routinely see patients who are life threatening me sick, at death's
door, and then people who have had a tummy ache for 30 years. Of course
that end of the extreme shouldn't be there, but if you are a worried
mother told by a GP receptionist that it will be three weeks before
you get your child to a GP, what will you do? The crisis isn't just
in A, it's in general practitioners as well. In some GP
training rotors there are 50% gaps. There are nowhere for patients to
go. If the government will not be honest, will not fulfil their duty
of candour with the electorate to come clean about that, then they are
being dangerous and threatening and endangering patients. Once before,
Gordon Brown put a penny on national insurance, and said it could be for
the NHS. Is it time to hypothesise taxes for the NHS? I don't think
that's the right way to do it at all. Very few people who work in
health service believe that's the answer. We have done is create a
very unwieldy structure. Your film focuses on so many different
problems. Let me put it to you, the NHS is not fit for purpose and that
isn't just do with money, it's the way we deliver it. And it's also
with how we encourage staff to come into it. We make it difficult to
recruit staff, we don't even provide work experience. They're all sorts
of things at every level that haven't been thought through. Why is
it impossible to have this kind of debate? Because we have made the
health service into a political football. As Rachel says, we are not
having an honest debate and until we do it will be a major problem. I
would say one of the problems is, Sir Robert Francis, who investigated
the horrors of mid Staffordshire said that junior doctors were the
eyes and ears of the health service, and we are, we see things crumbling
around us at the moment and we are packed with solutions, we know how
to do things differently. The government could listen to us, but
instead they impose policies from on high, such as the notorious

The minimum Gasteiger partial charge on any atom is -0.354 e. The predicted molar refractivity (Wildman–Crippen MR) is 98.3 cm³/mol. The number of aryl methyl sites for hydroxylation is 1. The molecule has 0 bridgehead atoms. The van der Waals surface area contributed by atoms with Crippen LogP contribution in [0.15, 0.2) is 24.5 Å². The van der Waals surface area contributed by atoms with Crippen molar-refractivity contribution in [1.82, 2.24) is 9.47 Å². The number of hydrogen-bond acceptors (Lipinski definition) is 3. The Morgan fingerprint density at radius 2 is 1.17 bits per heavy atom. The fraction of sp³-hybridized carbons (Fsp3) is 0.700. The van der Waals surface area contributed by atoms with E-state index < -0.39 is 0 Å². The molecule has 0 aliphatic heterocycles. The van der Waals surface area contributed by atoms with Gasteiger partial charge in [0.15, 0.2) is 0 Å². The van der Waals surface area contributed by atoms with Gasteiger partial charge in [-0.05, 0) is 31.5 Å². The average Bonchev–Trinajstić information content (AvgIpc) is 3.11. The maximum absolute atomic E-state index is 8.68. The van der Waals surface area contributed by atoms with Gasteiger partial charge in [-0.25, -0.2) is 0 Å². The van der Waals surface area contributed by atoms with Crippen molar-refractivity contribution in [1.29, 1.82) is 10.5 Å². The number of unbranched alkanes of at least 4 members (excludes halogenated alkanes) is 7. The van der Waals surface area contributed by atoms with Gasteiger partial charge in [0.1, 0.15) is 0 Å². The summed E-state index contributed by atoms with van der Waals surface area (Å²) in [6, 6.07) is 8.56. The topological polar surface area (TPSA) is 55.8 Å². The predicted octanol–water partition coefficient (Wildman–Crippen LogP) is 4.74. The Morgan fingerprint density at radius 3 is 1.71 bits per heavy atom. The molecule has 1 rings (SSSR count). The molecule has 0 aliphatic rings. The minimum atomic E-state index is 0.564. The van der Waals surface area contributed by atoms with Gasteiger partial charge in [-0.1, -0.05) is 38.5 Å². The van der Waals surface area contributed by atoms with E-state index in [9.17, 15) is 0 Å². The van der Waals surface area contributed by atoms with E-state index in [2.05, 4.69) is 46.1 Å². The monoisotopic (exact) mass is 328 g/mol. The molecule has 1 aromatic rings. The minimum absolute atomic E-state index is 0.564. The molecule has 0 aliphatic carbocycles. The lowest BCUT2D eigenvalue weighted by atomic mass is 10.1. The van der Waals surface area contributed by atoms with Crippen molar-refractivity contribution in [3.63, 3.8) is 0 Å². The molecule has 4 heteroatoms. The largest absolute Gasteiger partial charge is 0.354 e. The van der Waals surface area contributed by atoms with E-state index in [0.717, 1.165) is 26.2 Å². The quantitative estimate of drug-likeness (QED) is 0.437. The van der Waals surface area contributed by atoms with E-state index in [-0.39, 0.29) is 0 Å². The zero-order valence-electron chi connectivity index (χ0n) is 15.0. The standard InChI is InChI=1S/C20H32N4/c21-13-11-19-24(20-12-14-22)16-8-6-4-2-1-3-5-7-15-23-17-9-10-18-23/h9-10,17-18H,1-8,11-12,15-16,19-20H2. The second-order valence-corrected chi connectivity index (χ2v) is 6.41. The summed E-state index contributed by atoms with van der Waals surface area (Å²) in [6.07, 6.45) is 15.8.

seven-day NHS, and that is a disastrous way to do things.
When the Syrian opposition shot down a Russian military helicopter over
Idlib province ten days ago, killing five people, it was the largest
single loss of Russian life since their involvement in support
The rebels are now trying to barter the bodies and the remains,
in exchange for opposition prisoners.
Our Diplomatic Editor Mark Urban has spoken exclusively to the rebels
who have the bodies, and reports on how negotiations are impacting
on the Erdogan-Putin summit in St Petersburg.
On the last day of July a Russian helicopter returning from a mission
into Aleppo was shot down by Syrian rebels.
As jubilant locals picked over the wreckage,
the bodies of two crew members were defiled.
And the stage was set for a secret negotiation that shows how
the warring parties would use anything or anyone in their cars.
the warring parties would use anything or anyone in their cause.
This afternoon, we contacted the prisoners committee
of the Syrian resistance that says it is now holding the dead crew
and wants concessions before returning the remains.
TRANSLATION: Any further details can be negotiated directly
Hence we cannot discuss the details now.
The committee sent us these images as proof that it holds
Three crewmen have been identified by Russian
journalists as Oleg Shelamov, Roman Pavlov and Pavlo Shirahov.
Who the other two were and whether one of them is the woman
The Syrians told us three bodies were burned beyond recognition.
But in a conflict where so many have died without trace,
and the Russians have been accused of merciless bombing,
is getting the bodies back even a priority?
It is very important to get these bodies back because we
And this is message for all the people around the world.
As Syrians, we're looking to respect others.
The issue of the pilots has been raised on the margins of this week's